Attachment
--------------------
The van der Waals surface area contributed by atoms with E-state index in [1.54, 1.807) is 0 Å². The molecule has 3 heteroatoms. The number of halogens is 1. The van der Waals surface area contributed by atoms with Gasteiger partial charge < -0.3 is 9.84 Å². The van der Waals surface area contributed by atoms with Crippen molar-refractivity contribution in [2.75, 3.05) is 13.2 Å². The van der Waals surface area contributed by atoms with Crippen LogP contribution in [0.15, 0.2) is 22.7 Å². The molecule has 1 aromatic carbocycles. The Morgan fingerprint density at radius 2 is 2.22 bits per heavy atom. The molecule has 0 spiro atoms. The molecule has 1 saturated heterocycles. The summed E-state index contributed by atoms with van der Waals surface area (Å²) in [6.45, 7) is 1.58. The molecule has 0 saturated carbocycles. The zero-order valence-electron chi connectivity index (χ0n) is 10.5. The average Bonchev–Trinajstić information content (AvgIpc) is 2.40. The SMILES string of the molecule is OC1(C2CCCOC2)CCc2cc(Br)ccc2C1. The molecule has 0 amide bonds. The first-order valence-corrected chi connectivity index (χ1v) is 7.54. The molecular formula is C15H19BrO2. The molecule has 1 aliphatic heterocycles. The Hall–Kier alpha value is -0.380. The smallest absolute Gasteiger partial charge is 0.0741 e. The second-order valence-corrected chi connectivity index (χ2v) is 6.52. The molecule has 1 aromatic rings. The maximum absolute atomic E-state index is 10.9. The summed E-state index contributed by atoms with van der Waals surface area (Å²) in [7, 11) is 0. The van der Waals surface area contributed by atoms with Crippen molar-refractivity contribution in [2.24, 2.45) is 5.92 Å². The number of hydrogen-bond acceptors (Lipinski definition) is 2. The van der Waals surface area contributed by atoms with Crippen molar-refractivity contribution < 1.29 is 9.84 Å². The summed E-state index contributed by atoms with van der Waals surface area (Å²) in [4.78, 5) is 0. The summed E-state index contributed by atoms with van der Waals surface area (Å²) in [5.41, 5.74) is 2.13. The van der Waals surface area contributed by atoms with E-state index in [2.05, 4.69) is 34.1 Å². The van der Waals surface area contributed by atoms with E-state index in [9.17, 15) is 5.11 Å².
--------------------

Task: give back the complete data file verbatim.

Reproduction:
The van der Waals surface area contributed by atoms with E-state index in [1.54, 1.807) is 0 Å². The molecule has 3 heteroatoms. The number of halogens is 1. The van der Waals surface area contributed by atoms with Gasteiger partial charge < -0.3 is 9.84 Å². The van der Waals surface area contributed by atoms with Crippen molar-refractivity contribution in [2.75, 3.05) is 13.2 Å². The van der Waals surface area contributed by atoms with Crippen LogP contribution in [0.15, 0.2) is 22.7 Å². The molecule has 1 aromatic carbocycles. The Morgan fingerprint density at radius 2 is 2.22 bits per heavy atom. The molecule has 0 spiro atoms. The molecule has 1 saturated heterocycles. The summed E-state index contributed by atoms with van der Waals surface area (Å²) in [6.45, 7) is 1.58. The molecule has 0 saturated carbocycles. The zero-order valence-electron chi connectivity index (χ0n) is 10.5. The average Bonchev–Trinajstić information content (AvgIpc) is 2.40. The SMILES string of the molecule is OC1(C2CCCOC2)CCc2cc(Br)ccc2C1. The molecule has 0 amide bonds. The first-order valence-corrected chi connectivity index (χ1v) is 7.54. The molecular formula is C15H19BrO2. The molecule has 1 aliphatic heterocycles. The Hall–Kier alpha value is -0.380. The smallest absolute Gasteiger partial charge is 0.0741 e. The second-order valence-corrected chi connectivity index (χ2v) is 6.52. The molecule has 1 aromatic rings. The maximum absolute atomic E-state index is 10.9. The summed E-state index contributed by atoms with van der Waals surface area (Å²) in [7, 11) is 0. The van der Waals surface area contributed by atoms with Crippen molar-refractivity contribution in [2.24, 2.45) is 5.92 Å². The number of hydrogen-bond acceptors (Lipinski definition) is 2. The van der Waals surface area contributed by atoms with Crippen molar-refractivity contribution < 1.29 is 9.84 Å². The summed E-state index contributed by atoms with van der Waals surface area (Å²) in [4.78, 5) is 0. The summed E-state index contributed by atoms with van der Waals surface area (Å²) in [5.41, 5.74) is 2.13. The van der Waals surface area contributed by atoms with E-state index in [2.05, 4.69) is 34.1 Å². The van der Waals surface area contributed by atoms with E-state index in [9.17, 15) is 5.11 Å².